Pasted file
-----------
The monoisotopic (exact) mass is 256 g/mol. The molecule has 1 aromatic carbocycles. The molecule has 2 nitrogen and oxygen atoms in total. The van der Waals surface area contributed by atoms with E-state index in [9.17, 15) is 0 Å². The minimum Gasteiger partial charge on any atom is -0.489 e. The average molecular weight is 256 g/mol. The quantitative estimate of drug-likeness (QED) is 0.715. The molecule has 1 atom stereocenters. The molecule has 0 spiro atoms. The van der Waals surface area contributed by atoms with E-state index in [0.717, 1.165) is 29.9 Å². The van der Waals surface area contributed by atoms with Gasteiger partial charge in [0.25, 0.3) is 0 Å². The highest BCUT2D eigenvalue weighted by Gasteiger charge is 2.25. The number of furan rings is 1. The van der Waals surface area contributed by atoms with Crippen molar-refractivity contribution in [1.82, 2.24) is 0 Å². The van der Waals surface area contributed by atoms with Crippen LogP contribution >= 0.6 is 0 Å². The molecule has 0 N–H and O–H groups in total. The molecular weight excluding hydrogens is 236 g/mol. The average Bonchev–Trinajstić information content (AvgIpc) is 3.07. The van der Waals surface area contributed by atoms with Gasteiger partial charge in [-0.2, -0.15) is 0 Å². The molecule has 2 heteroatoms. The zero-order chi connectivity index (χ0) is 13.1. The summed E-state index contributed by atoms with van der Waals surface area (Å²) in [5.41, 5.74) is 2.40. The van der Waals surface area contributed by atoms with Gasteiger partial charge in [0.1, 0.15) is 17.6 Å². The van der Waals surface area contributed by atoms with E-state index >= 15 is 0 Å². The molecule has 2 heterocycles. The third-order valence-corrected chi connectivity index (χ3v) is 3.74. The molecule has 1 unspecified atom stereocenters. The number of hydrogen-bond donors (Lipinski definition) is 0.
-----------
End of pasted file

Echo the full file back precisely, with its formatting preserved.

The monoisotopic (exact) mass is 256 g/mol. The molecule has 1 aromatic carbocycles. The molecule has 2 nitrogen and oxygen atoms in total. The van der Waals surface area contributed by atoms with E-state index in [9.17, 15) is 0 Å². The minimum Gasteiger partial charge on any atom is -0.489 e. The average molecular weight is 256 g/mol. The quantitative estimate of drug-likeness (QED) is 0.715. The molecule has 1 atom stereocenters. The molecule has 0 spiro atoms. The van der Waals surface area contributed by atoms with E-state index in [0.717, 1.165) is 29.9 Å². The van der Waals surface area contributed by atoms with Gasteiger partial charge in [0.25, 0.3) is 0 Å². The highest BCUT2D eigenvalue weighted by Gasteiger charge is 2.25. The number of furan rings is 1. The van der Waals surface area contributed by atoms with Crippen molar-refractivity contribution in [1.82, 2.24) is 0 Å². The van der Waals surface area contributed by atoms with Crippen LogP contribution >= 0.6 is 0 Å². The molecule has 0 N–H and O–H groups in total. The molecular weight excluding hydrogens is 236 g/mol. The average Bonchev–Trinajstić information content (AvgIpc) is 3.07. The van der Waals surface area contributed by atoms with Gasteiger partial charge in [-0.2, -0.15) is 0 Å². The molecule has 2 heteroatoms. The zero-order chi connectivity index (χ0) is 13.1. The summed E-state index contributed by atoms with van der Waals surface area (Å²) in [5.41, 5.74) is 2.40. The van der Waals surface area contributed by atoms with Gasteiger partial charge in [0.1, 0.15) is 17.6 Å². The van der Waals surface area contributed by atoms with E-state index >= 15 is 0 Å². The molecule has 2 heterocycles. The third-order valence-corrected chi connectivity index (χ3v) is 3.74. The molecule has 1 unspecified atom stereocenters. The number of hydrogen-bond donors (Lipinski definition) is 0.